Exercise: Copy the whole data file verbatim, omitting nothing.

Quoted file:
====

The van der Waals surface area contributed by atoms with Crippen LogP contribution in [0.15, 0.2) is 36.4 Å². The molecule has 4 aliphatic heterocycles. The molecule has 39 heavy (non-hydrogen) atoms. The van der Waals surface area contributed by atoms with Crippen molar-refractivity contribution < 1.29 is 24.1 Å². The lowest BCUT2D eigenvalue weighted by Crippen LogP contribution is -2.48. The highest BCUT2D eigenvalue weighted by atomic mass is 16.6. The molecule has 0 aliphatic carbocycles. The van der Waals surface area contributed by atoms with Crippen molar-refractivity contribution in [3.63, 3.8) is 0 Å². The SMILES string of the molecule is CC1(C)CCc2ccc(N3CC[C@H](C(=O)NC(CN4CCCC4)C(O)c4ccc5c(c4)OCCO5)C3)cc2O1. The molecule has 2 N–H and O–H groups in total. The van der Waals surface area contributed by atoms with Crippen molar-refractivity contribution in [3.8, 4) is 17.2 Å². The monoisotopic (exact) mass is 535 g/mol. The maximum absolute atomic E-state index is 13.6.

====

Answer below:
The van der Waals surface area contributed by atoms with Crippen LogP contribution in [0.15, 0.2) is 36.4 Å². The molecule has 4 aliphatic heterocycles. The molecule has 39 heavy (non-hydrogen) atoms. The van der Waals surface area contributed by atoms with Crippen molar-refractivity contribution < 1.29 is 24.1 Å². The lowest BCUT2D eigenvalue weighted by Crippen LogP contribution is -2.48. The highest BCUT2D eigenvalue weighted by atomic mass is 16.6. The molecule has 0 aliphatic carbocycles. The van der Waals surface area contributed by atoms with Crippen molar-refractivity contribution in [3.63, 3.8) is 0 Å². The SMILES string of the molecule is CC1(C)CCc2ccc(N3CC[C@H](C(=O)NC(CN4CCCC4)C(O)c4ccc5c(c4)OCCO5)C3)cc2O1. The molecule has 2 N–H and O–H groups in total. The van der Waals surface area contributed by atoms with Crippen molar-refractivity contribution in [3.8, 4) is 17.2 Å². The monoisotopic (exact) mass is 535 g/mol. The maximum absolute atomic E-state index is 13.6.